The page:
And then also kind of that gives you a sense of what did they maybe not tell us.

If they told you it's due on whatever day, but they didn't give a time, that's something you want to ask a question about.

So you make this outline document with all of those instructions so that you have them fresh in mind and ready at hand.

And then pull out the questions from the RFP document into a Word file or an Excel sheet, whatever makes sense to you.

And then that way you can go through and assign content to whoever is going to be working on the response.

You can make notes of what do we want to put for each of these questions, which projects do we want to show, that kind of thing.

That's a really important document that lives and grows and goes with you through the whole process that can be shared among the team to make sure everybody knows what's going on.

Yeah, that's all great.

Being really organized, like you started at the beginning with reading this so well that you know all of the potential pitfalls and booby traps that are woven in there and then outlining it so that it's really easy to communicate and ping people.

And there is efficiency in everyone on the team who's creating content to know what is my assignment and when is it due by, and not having it waiting for it to come too late in the process.

Grace, what would you add to that?

Yeah, I think that building off of that, which it's great, Becky.

I think that, you know, being well-versed and setting expectations early on and documenting that is just key because there's just so many moving pieces in a proposal and people.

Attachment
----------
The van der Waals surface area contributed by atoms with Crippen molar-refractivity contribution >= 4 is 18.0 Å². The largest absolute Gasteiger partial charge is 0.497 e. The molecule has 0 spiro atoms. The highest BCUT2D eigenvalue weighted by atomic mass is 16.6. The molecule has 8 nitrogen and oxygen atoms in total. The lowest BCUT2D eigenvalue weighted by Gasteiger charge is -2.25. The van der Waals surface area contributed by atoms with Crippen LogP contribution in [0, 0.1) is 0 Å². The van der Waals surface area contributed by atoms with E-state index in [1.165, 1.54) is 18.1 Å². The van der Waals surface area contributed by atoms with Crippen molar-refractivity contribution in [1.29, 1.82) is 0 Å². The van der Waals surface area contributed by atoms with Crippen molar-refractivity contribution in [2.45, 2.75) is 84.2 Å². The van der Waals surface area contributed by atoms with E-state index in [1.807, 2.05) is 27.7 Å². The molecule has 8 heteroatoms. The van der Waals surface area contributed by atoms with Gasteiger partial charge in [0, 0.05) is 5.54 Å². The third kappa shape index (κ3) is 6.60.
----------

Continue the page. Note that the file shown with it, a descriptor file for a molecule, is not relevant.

I do think that it's really key for efficiency sake to articulate and define these key milestones in the proposal development.

And what I mean by that is, you know, at Middle of Six, for example, we have about four different stages of proposal development.

So that includes kickoff and storyboard.

And for those that aren't too familiar with storyboarding, this is a really high level, just like visual outline of what the SOQ document can look like and page allocation.

You probably have worked in a Word document where you're saying, oh, two pages for the project approach section, but really starting to visualize what this looks like, potential call outs for the team, I think that we're all pretty visual and we can really start to get a sense of getting into the mindset of a proposal.

So that is a key stage early on to really help set up the amount of content we need, all of that.

We have a red team stage, which we like to think of that as the 60% completion document.

And that's really a stage where you can look at the team and identify any holes of key content that's missing early on and really continue to progress a document to a compliant and also compelling statement of qualifications.

So as you're setting up the file, you want to go back through those instructions and make sure you know about all the font size and page limits and all that when you're setting it up.

And then set it up in InDesign, which is hopefully what you were using.

And then what you want to do is pop in your section headers.

And then one of the best tips I feel like I can give you as someone who has done a bazillion proposals is to actually copy and paste the question text from the RFP document into your InDesign file as placeholders for those questions.

And then use that in your response.

You don't have to paste the entire million long paragraph, but as long as you're summarizing at least what the question was that they asked, that makes it so easy for the reviewer to go through and make sure that you are answering all of their questions.

They can flip right to the content that they need because these people are reading anywhere from like four to like 20 responses.

They're not going to read through all of your paragraphs and decide whether you've answered the question.

So the easier you can make it for them, the better.

So like right from that beginning, set it up with, you know, here's the question text, make a little space for, you know, whatever content is going to go in there and move on.